Wednesday, November 24, 2010
I had parents video tape this series for me when I was teaching. I recently found a second hand copy of a book to pass on to a family member that is home schooling. While emailing her I decided to see if they had a website. Sure enough they do and I added it to the social studies section under American Revolution for future reference. However I will list it here as well in case you arrived her looking for it.
Some have contacted me because I have not be updating this site frequently. In fact I have always intended this to be more of a resource site than an active blog. I generally just add the new resources to their categories. This allows me to find them easily and to share them with others who are looking for free resources. However, I also realize it is important to add a new entry once in a while.
If anyone is looking for specific resources please feel free to leave a comment. I am always happy to help.
Pictures may not be used without written permission.
Thursday, September 16, 2010
I have been busy with writing projects, my craft blog, and a new dog in the family and have not had much new information to create a new blog page. I continue updating the existing pages as I find new resources. I located a new to me resource site that I thought was worthy of blogging about after adding many of their resources links to the pages here. I decided I would write a blog notice since I have not seen them mentioned as frequently as some of the other sites teachers and homeschoolers use for free resources.
If you are looking for free worksheets, songs, videos, and flashcards, they are worth checking out.
Have Fun Teaching
Pictures may not be used without written permission.
Monday, August 2, 2010
I have had a surprising number of searches to this blog for Silly Bandz educational activities. Searching the net did not yield a remarkable number of choices so I decided to write a blog that would provide people with a few ideas of how to substitute Silly Bandz for other manipulatives traditionally used in classroom environments.
Silly Bandz can be used as a substitute for other manipulatives, especially those used for sorting activities. Activities designed to teach children about sorting by attributes that have traditionally used pattern blocks or other manipulatives could use Silly Bandz. Students can sort by color, shape, size, theme, etc. While teachers and parents may initially suggest methods to sort the items, students should be encouraged to create their own sorting methods and explain them. Teachers and parents can mix sets and require them to find ways to sort the sets that combine multiple sets. This would not allow children to separate the animal set from the car set for instance. They would need to find a rule that would sort both sets under a new rule, size, color, or some other choice that would include animals and cars in the sort.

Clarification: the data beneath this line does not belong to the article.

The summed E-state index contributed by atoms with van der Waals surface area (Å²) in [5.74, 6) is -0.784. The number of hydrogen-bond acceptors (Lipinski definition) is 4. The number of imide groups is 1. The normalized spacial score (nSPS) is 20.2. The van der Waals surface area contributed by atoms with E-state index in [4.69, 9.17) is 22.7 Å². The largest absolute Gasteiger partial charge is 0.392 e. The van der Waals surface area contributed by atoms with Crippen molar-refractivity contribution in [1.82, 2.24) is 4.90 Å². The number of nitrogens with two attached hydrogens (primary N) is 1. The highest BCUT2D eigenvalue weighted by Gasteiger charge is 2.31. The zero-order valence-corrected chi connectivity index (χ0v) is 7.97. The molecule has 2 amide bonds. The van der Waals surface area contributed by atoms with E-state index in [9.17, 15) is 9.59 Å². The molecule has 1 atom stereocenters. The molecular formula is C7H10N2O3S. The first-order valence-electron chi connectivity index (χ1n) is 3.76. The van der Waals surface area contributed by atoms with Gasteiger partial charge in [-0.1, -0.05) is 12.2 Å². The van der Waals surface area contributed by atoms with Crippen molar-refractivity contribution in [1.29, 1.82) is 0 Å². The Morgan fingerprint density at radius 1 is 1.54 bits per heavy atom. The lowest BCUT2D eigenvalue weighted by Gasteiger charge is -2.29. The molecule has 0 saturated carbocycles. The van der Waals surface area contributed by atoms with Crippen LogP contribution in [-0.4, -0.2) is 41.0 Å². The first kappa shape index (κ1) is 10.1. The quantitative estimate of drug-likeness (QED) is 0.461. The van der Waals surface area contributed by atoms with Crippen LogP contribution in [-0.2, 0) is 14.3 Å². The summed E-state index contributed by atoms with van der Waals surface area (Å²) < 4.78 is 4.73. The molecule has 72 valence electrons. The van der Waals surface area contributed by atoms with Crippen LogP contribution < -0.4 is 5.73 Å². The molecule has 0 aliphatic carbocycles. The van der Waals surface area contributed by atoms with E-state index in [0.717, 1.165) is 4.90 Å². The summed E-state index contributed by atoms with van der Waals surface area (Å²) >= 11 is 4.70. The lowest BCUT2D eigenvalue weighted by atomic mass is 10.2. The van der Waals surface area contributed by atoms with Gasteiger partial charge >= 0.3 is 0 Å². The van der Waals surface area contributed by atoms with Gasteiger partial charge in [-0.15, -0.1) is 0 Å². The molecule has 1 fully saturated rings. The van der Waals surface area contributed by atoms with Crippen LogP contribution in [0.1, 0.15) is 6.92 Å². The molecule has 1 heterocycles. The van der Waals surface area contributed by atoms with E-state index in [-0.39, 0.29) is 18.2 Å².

While there are better manipulatives for counting, never discount engaging children's interest. Children enjoy Silly Bandz so using them as manipulative counters can be a means of engaging kids in math problems. This is less practical for more advanced problems, but it is a good way to get children engaged in early math in the same way some people use stickers and other picture clues.
Graphing can be a simple lesson with younger children or a more complicated marketing related activity with older children. Many teachers teach graphing to kids by posing a question, having children answer the question and then having the kids graph the results using a variety of methods. Posing questions about the Silly Bandz provides a variety of options. This can also work with older students by including questions that are more complicated. The students can not only create the questions, but also generate a broader group to answer the questions and present their results in proper graphing formats.
Silly Bandz is another marketing fad. However, students in the elementary and upper grades can learn about economics from studying fads. Students can learn how they were introduced to the product, what makes some of the items more attractive than others. There are all kinds of lessons to be learned from their own buying, trading, and marketing choices. It is a great introduction to consumer and capitalistic principles. Teachers and parents who are concerned about students trading their own items can develop a classroom supply that like other manipulatives is used for lesson purposes and does not become personal property after each lesson.
Picture Credit: MG Shelton Flickr.com
Friday, July 30, 2010
I ran across this Wal-Mart vs. Target Shopping Blog entry and wanted to share it with others who may find it interesting.
The author breaks down her school supply shopping list and summarizes that Wal-Mart is only a slight winner in the contest. As someone who no longer has to buy classroom supplies, I still feel for my former colleagues and those parents who are buying. I also know there are cost conscious homeschoolers in the market. I always buy art supplies for Christmas presents at this time of year. You cannot beat the prices on markers, crayons, and colored pencils that you find now. The prices in December are far more expensive.
For those of you interested in reading her review you can find it at Have Fun Teaching.
As I find more helpful back to school information I will post it.
Picture Credit: http://morguefile.com/archive/display/189442
Thursday, July 22, 2010
Wednesday, the Massachusetts Board of Elementary and Secondary Education unanimously approved adopting the Common Core standards abandoning state control of education standards and testing.